November 22, 2013 at 2:55 am #1049MikeKeymaster
China is notorious for minimizing actual numbers, but we will have
to take this at face value.
Do you ask,” What is Bridget getting to?”
How many new vectors are we looking at? I know microbiologist will
But still, how do these new and (quickly)mutating viruses stand-up
to what is already established as within the expected (or normal)
range of “host to humane” contagion?
Naturally, our on-going question is “what the heck are they willing
to spray on to the unsuspecting population?”
Wild Bat: A New SARS Culprit Found?
Scientists have identified a new, unexpected suspect in their search
to find the origin of SARS.
Since the severe acute respiratory syndrome (SARS) outbreak in 2002-
03 that killed around 800 people, scientists have tested several
species of animal for coronaviruses, viruses closely related to the
SARS virus, that may have sparked the epidemic.
Now research by Chinese, Australian and American scientists
indicates bats not masked civets, rats or badgers as had previously
been suggested may be the original hosts, Xinhua reported on Friday.
Other mammals previously suspected were only “vectors,” new research
suggests. They became infected with the virus and passed it on, but
were not the origin of the disease.
Even so, a prominent Chinese disease expert insists it is too early
to say wild bats are the definitive natural host of the virus,
adding that more research needs to be done. In the study, conducted
last year, researchers trapped 408 bats at four locations around
China: south China’s Guangdong Province, the Guangxi Zhuang
Autonomous Region, central China’s Hubei Province and Tianjin
Municipality in north China.
Researchers then collected bats’ blood, fecal and throat swabs, and
analyzed their serum samples alongside DNA from fecal or throat
samples tested independently using different methods in laboratories
in Wuhan, Hubei’s capital, and Geelong, Australia.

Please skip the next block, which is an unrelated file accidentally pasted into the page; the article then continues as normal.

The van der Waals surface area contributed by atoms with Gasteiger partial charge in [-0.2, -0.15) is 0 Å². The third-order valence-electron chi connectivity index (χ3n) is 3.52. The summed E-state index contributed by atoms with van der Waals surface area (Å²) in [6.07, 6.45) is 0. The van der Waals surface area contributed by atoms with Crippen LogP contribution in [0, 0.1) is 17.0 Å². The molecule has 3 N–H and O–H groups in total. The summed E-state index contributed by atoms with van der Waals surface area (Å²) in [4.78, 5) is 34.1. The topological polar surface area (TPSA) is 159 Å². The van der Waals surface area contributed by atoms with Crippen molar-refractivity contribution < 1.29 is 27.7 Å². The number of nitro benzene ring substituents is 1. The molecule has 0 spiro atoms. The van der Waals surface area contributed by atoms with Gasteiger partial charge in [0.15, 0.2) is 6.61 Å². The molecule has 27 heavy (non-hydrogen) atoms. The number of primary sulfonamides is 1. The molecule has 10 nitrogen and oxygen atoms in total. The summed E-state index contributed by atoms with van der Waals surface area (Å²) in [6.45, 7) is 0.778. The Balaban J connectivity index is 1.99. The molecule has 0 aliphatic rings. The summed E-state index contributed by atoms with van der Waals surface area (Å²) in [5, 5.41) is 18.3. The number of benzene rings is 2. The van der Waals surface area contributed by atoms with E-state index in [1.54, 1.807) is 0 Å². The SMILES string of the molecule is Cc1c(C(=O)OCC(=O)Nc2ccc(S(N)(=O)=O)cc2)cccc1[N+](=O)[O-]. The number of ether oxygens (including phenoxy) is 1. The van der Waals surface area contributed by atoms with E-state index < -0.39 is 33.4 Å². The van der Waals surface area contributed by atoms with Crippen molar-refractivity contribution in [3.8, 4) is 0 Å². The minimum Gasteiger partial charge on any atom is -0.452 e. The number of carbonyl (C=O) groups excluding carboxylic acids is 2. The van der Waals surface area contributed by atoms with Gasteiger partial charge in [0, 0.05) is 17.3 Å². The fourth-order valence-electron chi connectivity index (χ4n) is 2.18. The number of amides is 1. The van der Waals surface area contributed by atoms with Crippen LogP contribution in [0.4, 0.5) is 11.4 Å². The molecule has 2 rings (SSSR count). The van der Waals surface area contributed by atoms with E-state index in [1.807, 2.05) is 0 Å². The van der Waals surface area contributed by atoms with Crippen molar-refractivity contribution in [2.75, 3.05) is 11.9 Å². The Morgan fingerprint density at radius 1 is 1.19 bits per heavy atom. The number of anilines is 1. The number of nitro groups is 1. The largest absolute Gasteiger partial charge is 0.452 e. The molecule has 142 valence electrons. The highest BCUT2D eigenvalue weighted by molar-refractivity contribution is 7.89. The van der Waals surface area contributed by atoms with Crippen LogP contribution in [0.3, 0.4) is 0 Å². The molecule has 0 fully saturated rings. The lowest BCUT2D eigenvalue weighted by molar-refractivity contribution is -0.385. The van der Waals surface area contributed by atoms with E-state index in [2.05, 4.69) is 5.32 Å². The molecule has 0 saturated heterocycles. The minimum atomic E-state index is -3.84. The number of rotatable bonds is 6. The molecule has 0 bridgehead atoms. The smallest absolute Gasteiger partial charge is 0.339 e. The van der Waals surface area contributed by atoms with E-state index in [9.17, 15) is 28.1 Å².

The coronaviruses found in bat samples were genetically diverse, but
all showed some similarity to the SARS coronavirus that triggered
the 2002-3 pandemic, said Li Wendong, a researcher from the Chinese
Academy of Sciences.
The genetic similarity between the bat virus strain and the SARS
coronavirus was a 92 per cent match, the report said, leading
researchers to their new premise.
“The current report only raises a hypothesis that the bats might be
the source of the virus,” said Liu Qiyong, an expert in diseases
from the Chinese Center for Disease Control and Prevention.
In further research, at least two things must be proved, Liu said.
One is how the virus carried by bats developed into the SARS virus.
“The 92 per cent similarity may mean nothing and does not prove the
bat was the original host. Even if two viruses are more than 99 per
cent similar to each other, we still cannot say that they have a
host relationship,” Liu said. What’s more, even if the virus carried
by the bats is 92 per cent similar to the SARS virus, it can also
develop into other kinds of viruses, Liu noted.
The second point is “proving how the virus came to the civets or
other middle hosts and then to human beings,” Liu added.
The new findings have been published in the online edition of the
Bats are hosts of several other known viruses but rarely display
clinical symptoms, Liu said. They are also increasingly present at
food and traditional medicine markets in southern China and
elsewhere in Asia.
(China Daily October 2, 2005)
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